The ideal coachee will have a score that reflects a high willingness to learn and a high willingness to work for and within change. However, a person’s CI is not a static state (Cheslow, 2013), and it will go through cycles depending on factors such as motivation, and change over time. They might also be really open to learn something, but at the same time not be willing to apply what they have learned and as such the person’s desired outcome won’t be achieved (Cheslow, 2013). Again, this can change, and, therefore it is well worth revisiting a person to have the readiness discussion.

Ten example indicators that help add detail to the four categories above are (adapted from Southern Institute of Technology, 2015, Module D, CBC101). (Please note that item 9 is specifically for contexts where a manager would work with a person in their team as coach and coachee.):

  1. I understand what coaching is and how I can benefit from working with a coach;

  2. I believe that coaching could help me realise my potential, especially by supporting me to develop skills to work ‘smarter’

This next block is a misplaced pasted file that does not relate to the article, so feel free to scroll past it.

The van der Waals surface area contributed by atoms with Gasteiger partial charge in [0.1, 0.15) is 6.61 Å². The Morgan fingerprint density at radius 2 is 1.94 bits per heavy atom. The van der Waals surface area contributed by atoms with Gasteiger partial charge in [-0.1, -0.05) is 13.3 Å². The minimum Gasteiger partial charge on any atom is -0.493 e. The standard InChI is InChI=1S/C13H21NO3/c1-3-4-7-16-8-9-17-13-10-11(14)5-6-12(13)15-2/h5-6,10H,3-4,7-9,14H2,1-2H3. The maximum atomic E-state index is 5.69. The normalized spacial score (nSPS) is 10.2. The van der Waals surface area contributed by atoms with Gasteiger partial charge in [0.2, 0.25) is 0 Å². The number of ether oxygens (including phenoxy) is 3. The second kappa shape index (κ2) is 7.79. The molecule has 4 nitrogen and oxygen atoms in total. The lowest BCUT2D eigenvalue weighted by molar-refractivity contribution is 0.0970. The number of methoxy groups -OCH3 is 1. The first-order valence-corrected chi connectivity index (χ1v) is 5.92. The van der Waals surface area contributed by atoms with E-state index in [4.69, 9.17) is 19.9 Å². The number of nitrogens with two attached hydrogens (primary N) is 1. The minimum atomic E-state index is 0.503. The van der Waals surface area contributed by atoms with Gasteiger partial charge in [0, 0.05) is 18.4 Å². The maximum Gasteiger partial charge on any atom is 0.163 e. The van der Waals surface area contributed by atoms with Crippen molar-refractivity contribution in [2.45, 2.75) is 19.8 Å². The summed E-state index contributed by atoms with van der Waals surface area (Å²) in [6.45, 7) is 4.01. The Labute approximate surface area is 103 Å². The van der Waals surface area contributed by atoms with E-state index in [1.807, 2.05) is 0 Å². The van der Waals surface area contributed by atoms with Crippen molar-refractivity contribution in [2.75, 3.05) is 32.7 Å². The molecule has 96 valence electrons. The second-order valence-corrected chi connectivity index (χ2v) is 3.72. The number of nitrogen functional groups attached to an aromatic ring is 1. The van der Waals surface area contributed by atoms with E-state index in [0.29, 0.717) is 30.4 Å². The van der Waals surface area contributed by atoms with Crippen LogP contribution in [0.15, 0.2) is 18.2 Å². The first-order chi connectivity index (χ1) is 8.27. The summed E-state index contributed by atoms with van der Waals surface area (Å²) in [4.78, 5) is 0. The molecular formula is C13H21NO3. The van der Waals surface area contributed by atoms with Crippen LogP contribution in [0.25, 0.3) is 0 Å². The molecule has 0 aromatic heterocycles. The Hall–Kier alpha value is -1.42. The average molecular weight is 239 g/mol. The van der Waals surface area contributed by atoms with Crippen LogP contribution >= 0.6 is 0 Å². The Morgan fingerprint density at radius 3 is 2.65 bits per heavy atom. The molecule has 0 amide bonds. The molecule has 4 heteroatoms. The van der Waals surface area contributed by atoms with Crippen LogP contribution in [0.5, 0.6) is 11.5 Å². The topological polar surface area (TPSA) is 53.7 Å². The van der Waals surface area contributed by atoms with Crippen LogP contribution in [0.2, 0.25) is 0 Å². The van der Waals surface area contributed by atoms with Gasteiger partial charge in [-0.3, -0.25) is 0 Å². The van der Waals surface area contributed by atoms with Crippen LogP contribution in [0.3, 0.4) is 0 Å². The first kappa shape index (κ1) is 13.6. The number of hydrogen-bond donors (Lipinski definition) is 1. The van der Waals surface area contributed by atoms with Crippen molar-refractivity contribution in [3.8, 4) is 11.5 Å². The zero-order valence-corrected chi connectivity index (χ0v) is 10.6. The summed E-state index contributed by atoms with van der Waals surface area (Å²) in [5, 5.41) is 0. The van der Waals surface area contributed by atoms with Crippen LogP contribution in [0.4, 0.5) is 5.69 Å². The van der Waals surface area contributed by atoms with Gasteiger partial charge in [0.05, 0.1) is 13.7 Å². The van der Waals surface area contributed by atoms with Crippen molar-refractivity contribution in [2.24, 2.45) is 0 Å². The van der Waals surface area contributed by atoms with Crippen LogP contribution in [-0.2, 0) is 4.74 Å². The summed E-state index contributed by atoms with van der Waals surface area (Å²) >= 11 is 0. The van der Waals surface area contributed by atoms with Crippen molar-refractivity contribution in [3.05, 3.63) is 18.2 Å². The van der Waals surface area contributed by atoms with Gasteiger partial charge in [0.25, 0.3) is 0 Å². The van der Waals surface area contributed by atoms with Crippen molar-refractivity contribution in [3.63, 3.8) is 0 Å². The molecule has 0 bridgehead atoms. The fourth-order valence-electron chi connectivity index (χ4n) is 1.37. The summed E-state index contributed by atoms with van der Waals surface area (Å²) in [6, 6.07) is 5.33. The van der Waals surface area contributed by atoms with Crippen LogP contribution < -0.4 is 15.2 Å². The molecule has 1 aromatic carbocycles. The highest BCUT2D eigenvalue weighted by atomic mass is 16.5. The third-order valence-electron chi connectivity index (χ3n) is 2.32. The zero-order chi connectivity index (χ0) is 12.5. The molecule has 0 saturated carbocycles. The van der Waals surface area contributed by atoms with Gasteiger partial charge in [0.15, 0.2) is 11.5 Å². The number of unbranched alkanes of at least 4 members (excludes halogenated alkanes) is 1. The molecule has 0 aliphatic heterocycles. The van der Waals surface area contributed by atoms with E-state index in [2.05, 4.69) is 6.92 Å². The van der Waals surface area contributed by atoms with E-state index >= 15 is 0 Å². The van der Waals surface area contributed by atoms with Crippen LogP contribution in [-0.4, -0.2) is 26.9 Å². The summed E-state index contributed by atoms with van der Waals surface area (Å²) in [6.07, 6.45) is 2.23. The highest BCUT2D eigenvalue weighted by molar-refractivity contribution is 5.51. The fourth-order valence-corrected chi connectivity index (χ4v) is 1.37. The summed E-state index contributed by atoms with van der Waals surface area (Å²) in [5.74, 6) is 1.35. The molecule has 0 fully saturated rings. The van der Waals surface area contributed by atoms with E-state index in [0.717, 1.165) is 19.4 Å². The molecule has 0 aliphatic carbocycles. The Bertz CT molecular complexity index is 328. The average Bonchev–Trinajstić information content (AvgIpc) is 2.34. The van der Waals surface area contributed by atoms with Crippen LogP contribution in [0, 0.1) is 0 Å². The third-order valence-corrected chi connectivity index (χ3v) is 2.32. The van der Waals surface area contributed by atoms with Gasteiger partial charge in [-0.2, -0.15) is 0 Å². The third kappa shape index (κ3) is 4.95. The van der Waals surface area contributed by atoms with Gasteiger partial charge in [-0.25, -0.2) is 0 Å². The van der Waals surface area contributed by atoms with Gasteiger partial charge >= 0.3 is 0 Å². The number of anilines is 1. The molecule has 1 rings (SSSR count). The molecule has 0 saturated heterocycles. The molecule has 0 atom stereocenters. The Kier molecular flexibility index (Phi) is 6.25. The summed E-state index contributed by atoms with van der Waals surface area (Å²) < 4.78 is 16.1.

3. I am happy to, over several months. commit time and energy specifically to my professional learning and development

  4. I believe that my future is bright, and that I can change professionally to influence my future positively

  5. I can, and already do, use my mistakes to help me shape my professional practice going forward

  6. I feel that I can influence, through my own actions, the direction of my professional career

  7. I would like to learn more about myself, as well as improving my communication, cooperation, and collaboration skills

  8. I already take responsibility for my actions, and am ready to develop this further, while also doing my best to succeed